In true Allen style, Eric Schaeffer writes directs and stars in this off-beat tale of unrequited love. As with Dedication, If Lucy Fell has a lead oppressed by his own existential dread. And a best friend equally afflicted. Therapist Lucy (Sarah Jessica Parker) and Joe (Schaeffer) counteract their fears – and the dreaded approach of their 30th birthdays – with a pact. Find love or die. Jump off the Brooklyn Bridge together to be precise. They seal the pact with a giant calendar, by way of a death clock, and set out in search of life saving lovers.
The story is undeniably daft. But some of Allen’s best work has more than a touch of the absurd. If you can cast aside cynicism and plunge in you will be amply rewarded. If Lucy Fell is as much a love story for and about a moment in time in New York City as it is the coming together of two lonely hearts. Tongue in cheek commentary on the NY art scene is provided by a dreadlocked Ben Stiller as exuberant artist Bwick – Lucy’s last hope for love – and Joe’s doomed tribute to Jane’s beauty. The end may be predictable but the journey is a treat. And Brooklyn Bridge has rarely looked lovelier.
Trust the Man (2005)
Tom (David Duchovny) and Tobey (Billy Crudup, again) have let the loves of their lives get away. Which was extremely careless of them. But Tom was preoccupied by a need to have sex as often as humanly possible and Tobey by the awareness of his impending death.
So they have good reason for their neglect. Rebecca (Julianne Moore) and Elaine (Maggie Gyllenhaal) are unsympathetic. And moving on. Rebecca to a new stage production – and a second chance at a career – and Elaine to a brand new relationship with a Teutonic hunk. Through dancing dialogue and a wry insight into the pitfalls of marriage and group therapy, Trust the Man tells an Allen-worthy tale of schmucks and redemption with panache.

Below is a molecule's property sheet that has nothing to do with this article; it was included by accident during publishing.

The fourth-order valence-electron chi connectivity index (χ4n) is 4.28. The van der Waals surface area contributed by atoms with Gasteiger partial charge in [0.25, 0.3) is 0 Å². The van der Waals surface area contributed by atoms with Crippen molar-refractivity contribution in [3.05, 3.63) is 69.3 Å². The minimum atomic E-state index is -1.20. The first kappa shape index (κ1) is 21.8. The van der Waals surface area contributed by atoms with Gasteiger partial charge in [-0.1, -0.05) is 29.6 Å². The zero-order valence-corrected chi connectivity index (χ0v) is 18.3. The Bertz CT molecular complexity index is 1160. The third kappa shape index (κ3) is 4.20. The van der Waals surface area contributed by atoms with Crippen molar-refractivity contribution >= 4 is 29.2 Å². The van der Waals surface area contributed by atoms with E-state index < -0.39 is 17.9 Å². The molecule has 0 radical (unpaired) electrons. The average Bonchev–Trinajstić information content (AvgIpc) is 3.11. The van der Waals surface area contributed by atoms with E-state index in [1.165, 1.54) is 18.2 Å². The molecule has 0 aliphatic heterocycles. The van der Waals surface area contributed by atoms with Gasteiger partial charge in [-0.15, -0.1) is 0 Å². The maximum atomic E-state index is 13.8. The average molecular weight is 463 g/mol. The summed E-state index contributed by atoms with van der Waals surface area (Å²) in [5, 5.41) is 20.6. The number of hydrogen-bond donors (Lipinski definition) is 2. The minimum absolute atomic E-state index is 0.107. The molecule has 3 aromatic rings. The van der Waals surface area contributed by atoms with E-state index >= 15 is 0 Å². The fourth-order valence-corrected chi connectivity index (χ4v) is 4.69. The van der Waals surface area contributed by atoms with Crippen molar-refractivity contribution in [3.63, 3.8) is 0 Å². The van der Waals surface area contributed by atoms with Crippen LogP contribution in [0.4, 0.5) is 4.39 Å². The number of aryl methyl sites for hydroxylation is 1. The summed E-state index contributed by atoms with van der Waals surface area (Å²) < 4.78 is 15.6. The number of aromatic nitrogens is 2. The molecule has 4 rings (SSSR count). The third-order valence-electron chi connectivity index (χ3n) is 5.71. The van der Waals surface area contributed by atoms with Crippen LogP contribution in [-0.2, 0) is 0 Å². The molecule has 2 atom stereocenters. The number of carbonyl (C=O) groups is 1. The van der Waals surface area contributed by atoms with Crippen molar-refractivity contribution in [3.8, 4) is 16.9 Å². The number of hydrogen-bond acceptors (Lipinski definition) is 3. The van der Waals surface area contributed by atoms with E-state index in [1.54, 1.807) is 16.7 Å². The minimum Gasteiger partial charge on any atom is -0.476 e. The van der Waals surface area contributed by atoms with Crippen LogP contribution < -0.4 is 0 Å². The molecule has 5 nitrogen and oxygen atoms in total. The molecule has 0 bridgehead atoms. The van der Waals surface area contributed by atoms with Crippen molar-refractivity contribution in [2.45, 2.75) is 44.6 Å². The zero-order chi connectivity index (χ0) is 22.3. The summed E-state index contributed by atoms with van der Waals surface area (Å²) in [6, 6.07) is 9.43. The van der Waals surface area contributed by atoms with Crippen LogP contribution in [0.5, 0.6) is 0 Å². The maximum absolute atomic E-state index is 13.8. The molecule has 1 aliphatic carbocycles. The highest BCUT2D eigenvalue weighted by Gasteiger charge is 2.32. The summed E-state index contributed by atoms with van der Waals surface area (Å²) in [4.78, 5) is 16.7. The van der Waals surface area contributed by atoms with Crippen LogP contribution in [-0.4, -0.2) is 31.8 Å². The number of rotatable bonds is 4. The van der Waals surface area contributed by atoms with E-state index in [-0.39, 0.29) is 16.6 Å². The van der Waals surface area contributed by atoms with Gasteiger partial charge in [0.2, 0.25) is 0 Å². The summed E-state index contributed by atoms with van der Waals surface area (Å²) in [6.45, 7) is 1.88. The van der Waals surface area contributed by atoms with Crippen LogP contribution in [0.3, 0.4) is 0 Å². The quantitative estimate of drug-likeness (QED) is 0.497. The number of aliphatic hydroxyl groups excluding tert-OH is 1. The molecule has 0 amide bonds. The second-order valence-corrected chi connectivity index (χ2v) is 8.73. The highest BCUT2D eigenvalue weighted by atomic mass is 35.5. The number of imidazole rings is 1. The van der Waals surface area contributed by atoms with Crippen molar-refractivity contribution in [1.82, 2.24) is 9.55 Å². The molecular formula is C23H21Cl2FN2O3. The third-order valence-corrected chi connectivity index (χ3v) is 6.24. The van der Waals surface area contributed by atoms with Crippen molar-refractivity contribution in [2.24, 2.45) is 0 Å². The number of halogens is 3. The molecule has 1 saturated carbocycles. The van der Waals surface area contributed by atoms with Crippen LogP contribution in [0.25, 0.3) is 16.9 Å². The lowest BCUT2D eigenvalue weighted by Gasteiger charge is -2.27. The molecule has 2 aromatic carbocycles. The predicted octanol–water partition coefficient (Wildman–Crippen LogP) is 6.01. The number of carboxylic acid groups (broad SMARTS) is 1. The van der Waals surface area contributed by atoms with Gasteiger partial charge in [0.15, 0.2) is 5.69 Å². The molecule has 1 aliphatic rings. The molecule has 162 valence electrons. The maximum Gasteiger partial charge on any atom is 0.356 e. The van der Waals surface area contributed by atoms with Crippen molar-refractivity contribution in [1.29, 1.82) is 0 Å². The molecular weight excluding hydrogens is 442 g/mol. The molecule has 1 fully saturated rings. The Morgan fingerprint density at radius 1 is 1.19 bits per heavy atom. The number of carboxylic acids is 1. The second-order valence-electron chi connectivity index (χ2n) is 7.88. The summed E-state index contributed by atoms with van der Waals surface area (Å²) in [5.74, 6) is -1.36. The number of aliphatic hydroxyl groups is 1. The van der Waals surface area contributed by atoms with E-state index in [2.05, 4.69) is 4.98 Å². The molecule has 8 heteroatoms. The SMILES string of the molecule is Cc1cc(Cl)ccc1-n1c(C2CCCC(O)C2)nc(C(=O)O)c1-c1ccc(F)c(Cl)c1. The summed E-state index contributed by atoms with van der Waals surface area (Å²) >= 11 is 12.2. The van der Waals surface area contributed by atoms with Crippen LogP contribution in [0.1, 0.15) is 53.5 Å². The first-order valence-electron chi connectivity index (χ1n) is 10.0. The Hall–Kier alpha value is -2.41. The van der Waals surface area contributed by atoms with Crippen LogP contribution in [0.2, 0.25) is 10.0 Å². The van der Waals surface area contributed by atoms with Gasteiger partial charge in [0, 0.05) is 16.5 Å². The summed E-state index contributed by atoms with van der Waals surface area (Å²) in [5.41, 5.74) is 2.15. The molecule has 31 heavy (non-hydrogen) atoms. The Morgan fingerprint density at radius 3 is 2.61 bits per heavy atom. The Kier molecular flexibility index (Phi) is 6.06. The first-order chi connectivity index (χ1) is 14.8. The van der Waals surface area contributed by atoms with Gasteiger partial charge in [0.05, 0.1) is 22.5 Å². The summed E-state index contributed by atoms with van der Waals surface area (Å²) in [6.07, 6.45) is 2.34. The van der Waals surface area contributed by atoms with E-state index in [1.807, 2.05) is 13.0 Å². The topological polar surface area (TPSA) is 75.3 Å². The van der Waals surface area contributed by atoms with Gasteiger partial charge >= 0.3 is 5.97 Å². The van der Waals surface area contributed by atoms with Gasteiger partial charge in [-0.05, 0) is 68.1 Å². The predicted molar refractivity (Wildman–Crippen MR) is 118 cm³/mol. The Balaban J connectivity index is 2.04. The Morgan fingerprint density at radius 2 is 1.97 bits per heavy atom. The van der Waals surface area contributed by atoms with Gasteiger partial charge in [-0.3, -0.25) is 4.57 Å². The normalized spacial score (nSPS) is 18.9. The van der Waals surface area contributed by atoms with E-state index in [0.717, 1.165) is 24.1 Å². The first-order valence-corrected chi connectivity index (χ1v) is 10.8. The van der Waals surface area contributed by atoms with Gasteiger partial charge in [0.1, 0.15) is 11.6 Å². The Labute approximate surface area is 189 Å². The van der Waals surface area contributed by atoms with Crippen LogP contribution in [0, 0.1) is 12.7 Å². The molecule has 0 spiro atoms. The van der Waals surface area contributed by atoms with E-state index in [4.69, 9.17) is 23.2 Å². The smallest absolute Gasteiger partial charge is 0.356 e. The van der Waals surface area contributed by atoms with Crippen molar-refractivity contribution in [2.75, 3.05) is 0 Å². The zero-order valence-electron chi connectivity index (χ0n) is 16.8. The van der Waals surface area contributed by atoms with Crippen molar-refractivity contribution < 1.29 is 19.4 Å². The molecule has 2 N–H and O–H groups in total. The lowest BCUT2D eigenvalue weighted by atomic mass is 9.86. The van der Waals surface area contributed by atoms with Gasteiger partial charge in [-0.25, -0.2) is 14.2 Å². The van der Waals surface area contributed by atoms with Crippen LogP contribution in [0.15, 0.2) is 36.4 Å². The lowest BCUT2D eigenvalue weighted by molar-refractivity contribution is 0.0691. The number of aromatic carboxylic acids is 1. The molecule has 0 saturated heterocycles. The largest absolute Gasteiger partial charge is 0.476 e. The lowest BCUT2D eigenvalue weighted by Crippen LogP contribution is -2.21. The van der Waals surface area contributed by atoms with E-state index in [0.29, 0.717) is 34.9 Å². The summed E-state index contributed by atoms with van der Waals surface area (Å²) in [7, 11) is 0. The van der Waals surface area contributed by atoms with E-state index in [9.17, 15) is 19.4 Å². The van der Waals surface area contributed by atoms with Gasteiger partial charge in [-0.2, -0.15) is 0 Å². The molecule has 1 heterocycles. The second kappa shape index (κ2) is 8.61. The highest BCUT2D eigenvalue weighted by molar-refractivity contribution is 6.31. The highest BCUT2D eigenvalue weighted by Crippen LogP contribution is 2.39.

Ruby Sparks (2012)
Although 500 Days of Summer is more often cited for its Allen credentials (Joseph Gordon-Levitt, as Tom, does give excellent nebbish man) Ruby Sparks far better epitomises Allen’s ear for the comedic potential of lady-angst.
Real world knowledge and media perceptions reinforce the idea of a sexist auteur preoccupied by self. Yet the actresses who breathe life into his onscreen ‘idols’ speak often of their complexity and veracity. Ruby (Zoe Kazan) is such a creation – imagineered by a bitter and blocked writer (Paul Dano) during a therapy exercise then hauled into three dimensions by the girl who inhabits her. Woody Allen would never have let Summer languish as a MPDG cut out, he would have fleshed her out with thought, word and deed until she stood before Tom as woman not dream.
And Ruby Sparks also remains truer to the powerful Allen tradition of talent crafting characters. Zoe Kazan wrote Calvin and Ruby for herself and partner Paul Dano to portray. She chose her director and took the lead in all significant decisions. Her choices imbue Ruby Sparks with the same command of female voice that Woody’s leads have identified.
Ruby Sparks is not a patronising look at a quirky woman in need of a good man and it is not always a comfortable watch. This is a challenging, often bleak, comedy which shoots straight to the neurosis-riddled heart of a not very good man and defies him to be better. Something Woody Allen would appreciate, one suspects.
The Longest Week is available on digital download now and on DVD September 1st 2014